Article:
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28

What is the purpose of a fuzzer? A fuzzer tries to elicit an unexpected reaction from the target software by providing input that wasn't properly planned for. It does this by throwing "creatively constructed" data as input to software. Expecting a phone number? Ha! I'm going to give you 1,024 characters of 0x00! Random hex! Unicode! A zero-width field! ...


18

A fuzzer is a (semi-)automated tool that is used for finding vulnerabilities in software which may be exploitable by an attacker. The benefits include, but are not limited to: Accuracy - A fuzzer will perform checks that an unaided human might miss Precision - A fuzzer provides a kind of benchmark against which software can be tested Speed - A fuzzer may ...


12

The basic path for exploiting an overflow-related vulnerability is to find a crash (often by fuzzing), evaluate the crash and whether it presents an attack path, and then build something to exploit it. Sometimes where one looks can involve knowledge of the architecture, such as when Charlie Miller noted that iOS 4.3 has a section of memory which will run ...


9

To look at your assumptions: many attack groups have resources vastly bigger than that of companies in a typical company security is a cost centre, so they never have enough staff or money in the black hat world, finding security flaws is a revenue stream fuzzing is done by security engineers and black hats fuzzing is by its very nature fallible. So ...


7

It sounds like you are confusing your work environment with your target environment. Which OS should you work from? There are far more useful tools in Linux than in Windows. Use Linux (or even a penetration testing distro like Backtrack) as a work environment. If you say that you could roll your own security tools (and why would you when there is a ...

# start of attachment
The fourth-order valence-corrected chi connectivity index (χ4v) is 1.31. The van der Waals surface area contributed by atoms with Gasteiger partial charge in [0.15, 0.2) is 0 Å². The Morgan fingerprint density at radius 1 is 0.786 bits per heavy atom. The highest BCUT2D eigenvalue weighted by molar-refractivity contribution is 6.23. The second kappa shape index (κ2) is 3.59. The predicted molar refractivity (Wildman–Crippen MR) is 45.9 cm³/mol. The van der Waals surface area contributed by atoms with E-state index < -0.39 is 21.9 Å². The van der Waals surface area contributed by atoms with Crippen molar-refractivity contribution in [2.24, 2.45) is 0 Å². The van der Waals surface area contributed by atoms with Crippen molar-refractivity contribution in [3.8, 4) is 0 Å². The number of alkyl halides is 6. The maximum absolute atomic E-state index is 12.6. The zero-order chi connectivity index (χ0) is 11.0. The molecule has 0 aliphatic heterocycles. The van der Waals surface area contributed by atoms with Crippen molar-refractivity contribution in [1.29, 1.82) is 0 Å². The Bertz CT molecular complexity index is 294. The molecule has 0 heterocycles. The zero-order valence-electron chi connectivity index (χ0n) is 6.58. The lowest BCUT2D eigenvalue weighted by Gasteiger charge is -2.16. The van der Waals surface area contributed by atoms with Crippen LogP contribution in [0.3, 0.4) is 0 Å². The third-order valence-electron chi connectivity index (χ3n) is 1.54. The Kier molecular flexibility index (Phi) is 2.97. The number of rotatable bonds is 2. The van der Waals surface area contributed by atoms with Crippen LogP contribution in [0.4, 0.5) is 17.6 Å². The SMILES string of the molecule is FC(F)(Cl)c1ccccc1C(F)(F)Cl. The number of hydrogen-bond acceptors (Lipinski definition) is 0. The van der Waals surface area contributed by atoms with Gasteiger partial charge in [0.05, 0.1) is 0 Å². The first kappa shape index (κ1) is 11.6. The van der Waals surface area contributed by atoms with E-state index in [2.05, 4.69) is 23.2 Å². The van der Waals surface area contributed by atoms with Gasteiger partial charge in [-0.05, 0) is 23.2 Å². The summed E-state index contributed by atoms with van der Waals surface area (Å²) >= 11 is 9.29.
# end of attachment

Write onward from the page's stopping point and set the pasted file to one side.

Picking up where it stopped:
7

Responses from a network service should fall into one of a few well defined and broad categories. If you send random data to, for example, an HTTP service, you expect to get back a lot of HTTP 400 results and perhaps a few other HTTP 4XX results. If anything ELSE happens, such as a timeout or a different response, then that anomalous result is worth noting ...


7

Updated answer: If you are using Windows, try the CERT Failure Observation Engine (FOE). It is a fuzzing framework for Windows. It has the ability to do file-based fuzzing, to click on dialog boxes, and other stuff. Previous answer: I suggest you start with zzuf. It is the simplest, easiest to use command-line fuzzer for fuzzing standalone programs ...


7

The technology to tap an internet connection and copy all the data going over it without anyone detecting anything has existed for quite some time. There are network hardware taps, software taps, and data dumps of all types that could be happening completely undetected by those whose traffic is being sniffed. Observing the data doesn't change it in this ...


6

from what I understand, they just send tons of random data at different services and observe their reaction to it This is partly true, depending on what you mean by "random". Fuzzers can be used that way for the purpose of identifying memory leaks in a program, but they can also be useful in pen-testing (by making the program crash). If you can crash ...


6

I don't have numbers for you, or specific guidelines, but I think an important issue to point out, but was not sufficiently emphasized in those links, is Code Coverage. It makes little sense to run a huge number of fuzz iterations, if they are all similar - from a code path point of view. That is, "dumb fuzzing" may generate many different inputs ...